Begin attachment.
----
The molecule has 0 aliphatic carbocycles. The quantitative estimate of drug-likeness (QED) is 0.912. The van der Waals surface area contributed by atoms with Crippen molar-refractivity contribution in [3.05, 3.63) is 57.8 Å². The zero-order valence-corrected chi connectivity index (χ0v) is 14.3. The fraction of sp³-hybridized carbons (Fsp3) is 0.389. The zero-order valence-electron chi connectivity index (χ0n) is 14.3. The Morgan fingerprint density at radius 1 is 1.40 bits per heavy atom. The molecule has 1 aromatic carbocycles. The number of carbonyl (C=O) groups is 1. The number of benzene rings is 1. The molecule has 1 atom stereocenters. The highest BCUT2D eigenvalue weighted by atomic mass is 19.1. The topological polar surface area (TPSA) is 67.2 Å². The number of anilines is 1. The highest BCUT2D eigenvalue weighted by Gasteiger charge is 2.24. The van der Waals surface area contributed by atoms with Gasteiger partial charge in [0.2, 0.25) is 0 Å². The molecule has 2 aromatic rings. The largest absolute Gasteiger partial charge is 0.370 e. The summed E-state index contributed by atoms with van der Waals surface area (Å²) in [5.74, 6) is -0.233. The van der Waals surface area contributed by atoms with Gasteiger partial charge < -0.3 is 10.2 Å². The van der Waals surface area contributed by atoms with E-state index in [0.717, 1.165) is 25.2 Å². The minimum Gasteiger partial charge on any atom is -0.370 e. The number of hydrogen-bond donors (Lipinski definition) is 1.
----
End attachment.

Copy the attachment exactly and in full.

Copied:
The molecule has 0 aliphatic carbocycles. The quantitative estimate of drug-likeness (QED) is 0.912. The van der Waals surface area contributed by atoms with Crippen molar-refractivity contribution in [3.05, 3.63) is 57.8 Å². The zero-order valence-corrected chi connectivity index (χ0v) is 14.3. The fraction of sp³-hybridized carbons (Fsp3) is 0.389. The zero-order valence-electron chi connectivity index (χ0n) is 14.3. The Morgan fingerprint density at radius 1 is 1.40 bits per heavy atom. The molecule has 1 aromatic carbocycles. The number of carbonyl (C=O) groups is 1. The number of benzene rings is 1. The molecule has 1 atom stereocenters. The highest BCUT2D eigenvalue weighted by atomic mass is 19.1. The topological polar surface area (TPSA) is 67.2 Å². The number of anilines is 1. The highest BCUT2D eigenvalue weighted by Gasteiger charge is 2.24. The van der Waals surface area contributed by atoms with Gasteiger partial charge in [0.2, 0.25) is 0 Å². The molecule has 2 aromatic rings. The largest absolute Gasteiger partial charge is 0.370 e. The summed E-state index contributed by atoms with van der Waals surface area (Å²) in [5.74, 6) is -0.233. The van der Waals surface area contributed by atoms with Gasteiger partial charge < -0.3 is 10.2 Å². The van der Waals surface area contributed by atoms with E-state index in [0.717, 1.165) is 25.2 Å². The minimum Gasteiger partial charge on any atom is -0.370 e. The number of hydrogen-bond donors (Lipinski definition) is 1.